New Features in Slony 2.1

Posted: July 21, 2011 in postgresql
Tags: ,

Last week the Slony team released beta3 of Slony 2.1.0. I thought it would be a good idea to blog about some of the changes we have made in Slony 2.1. My personal theme for this release has been usability. I have overheard people complaining about the usability of Slony and hope that this changes go towards improving it.

Bulk Adding of Tables
In previous Slony versions you had to issue a ‘set add table’ or ‘set add sequence’ command for every table you wanted to replicate. We have added the ability to use regular expressions to specify a set of tables (or sequences). For example

set add table( set id=1, tables='public.*');
set add sequences(set id=1, tables='public.foo_.*seq');
set add tables(set id=1, tables='public.foo_[1234]',add sequences=true);

Improved Monitoring
A new table sl_component has been added to Slony that can be used to get insight into the current activities of your slon process.
On each node that a slon is running on sl_component will contain a row for each active thread. As the components of slon do interesting things they will update sl_component.

Implicit Wait For
Properly written slonik scripts are filled with this ‘wait for event(…)‘ commands. The problem is that few people understand when you need them. As a result a lot of people leave out ‘wait for event‘ commands when they need them. Slony 2.1.0 will implicitly perform a ‘wait for event’ in between other commands within a slonik script where they are required. When using slonik you should keep a few things in mind

  • Having multiple slonik scripts running at the same time is a bad idea and will confuse the implicit wait for behaviours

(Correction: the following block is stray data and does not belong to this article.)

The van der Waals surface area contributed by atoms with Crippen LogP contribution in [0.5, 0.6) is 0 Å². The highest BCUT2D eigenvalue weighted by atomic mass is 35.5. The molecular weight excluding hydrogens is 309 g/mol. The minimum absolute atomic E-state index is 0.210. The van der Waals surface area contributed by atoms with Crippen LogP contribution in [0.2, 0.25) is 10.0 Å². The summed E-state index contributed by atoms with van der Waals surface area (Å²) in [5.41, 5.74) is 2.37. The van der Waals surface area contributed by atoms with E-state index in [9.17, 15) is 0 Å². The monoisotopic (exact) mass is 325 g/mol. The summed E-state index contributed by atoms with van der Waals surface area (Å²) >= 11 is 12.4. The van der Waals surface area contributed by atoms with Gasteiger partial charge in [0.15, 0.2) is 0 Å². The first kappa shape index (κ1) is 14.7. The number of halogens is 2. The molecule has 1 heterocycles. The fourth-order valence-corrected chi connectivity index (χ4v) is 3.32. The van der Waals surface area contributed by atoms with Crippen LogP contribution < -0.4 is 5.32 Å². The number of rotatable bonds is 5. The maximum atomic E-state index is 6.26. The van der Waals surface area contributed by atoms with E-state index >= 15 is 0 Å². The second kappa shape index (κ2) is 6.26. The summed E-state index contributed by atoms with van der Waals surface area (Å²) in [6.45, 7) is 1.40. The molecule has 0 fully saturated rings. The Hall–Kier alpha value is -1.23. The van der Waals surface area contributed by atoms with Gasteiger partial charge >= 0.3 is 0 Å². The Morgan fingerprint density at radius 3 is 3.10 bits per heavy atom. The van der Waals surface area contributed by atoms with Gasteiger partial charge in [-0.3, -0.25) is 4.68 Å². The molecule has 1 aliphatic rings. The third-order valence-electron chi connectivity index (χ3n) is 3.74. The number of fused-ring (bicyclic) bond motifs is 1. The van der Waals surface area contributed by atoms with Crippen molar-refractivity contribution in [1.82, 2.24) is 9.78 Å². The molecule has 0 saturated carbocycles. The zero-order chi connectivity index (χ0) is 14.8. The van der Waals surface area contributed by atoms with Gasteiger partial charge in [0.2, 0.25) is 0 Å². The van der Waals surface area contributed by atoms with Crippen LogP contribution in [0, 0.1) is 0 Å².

• Slonik will perform an implicit wait for in between slonik commands whenever the event node changes
  • Before slonik submits a SUBSCRIBE SET command it will wait until the provider node is caught up with all other nodes in the cluster
  • Before slonik submits a DROP NODE event it will wait until all other nodes are caught up.
  • Before slonik submits a CLONE NODE command slonik will wait until the node being cloned is caught up
  • Before a CREATE SET command slonik will wait until any outstanding DROP SET commands have been confirmed by the entire cluster
  • wait for event commands have never worked in a TRY block. If you have commands inside of a try block that require an wait for event then slonik will now abort your script from inside the TRY block. This means that some scripts that worked in previous versions of Slony will now abort.

What this means is that in the above situations slonik will wait until your cluster is caught up before submitting commands. For example if you have a node that is a few hours behind and want to drop a different node, that drop node command won’t happen until your behind node has caught up. The implicit ‘wait for’ behaviour can be disabled with a slonik command line switch but remember we made these changes to avoid configuration race conditions.

TRUNCATE TABLE support
If your running against PostgreSQL 8.4 or higher Slony will now replicate TRUNCATE commands

Better performance when Slony is behind
Many people have experienced situations where a node in their cluster gets behind. When this happens the sl_log tables grow and pulling data from a provider to a subscriber to takes so long that the cluster can’t catch up. The query to pull data from sl_log_1 or sl_log_2 was causing a sequential scan of a large table. The queries used for pulling data from the sl_log tables have been modified, they should now use the index when backlogged resulting in better performance.

These are not the only changes in Slony 2.1.0 just some of my favourite picks. Now is a great time to try the beta out and let us know what you think. The more people that try 2.1.0 while it is a beta or release candidate means the less change there will be of bugs making into the 2.1.0 release.

I look forward to reading reports of both successful tests and bugs found during testing.

Note: The regular expressions in my ‘set add table’ examples don’t do exactly what most people intend. There is a ‘bug’ in my example, fixing it might expose a bug in 2.1.0 beta3. Can anyone spot it by testing?

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Comments
  1. Radovan says:

    NIce overview

  2. sid says:

    Where can I get a tutorial for Implementing Failover with Slony? (Masterdb 8.4 & Slave 9.0)

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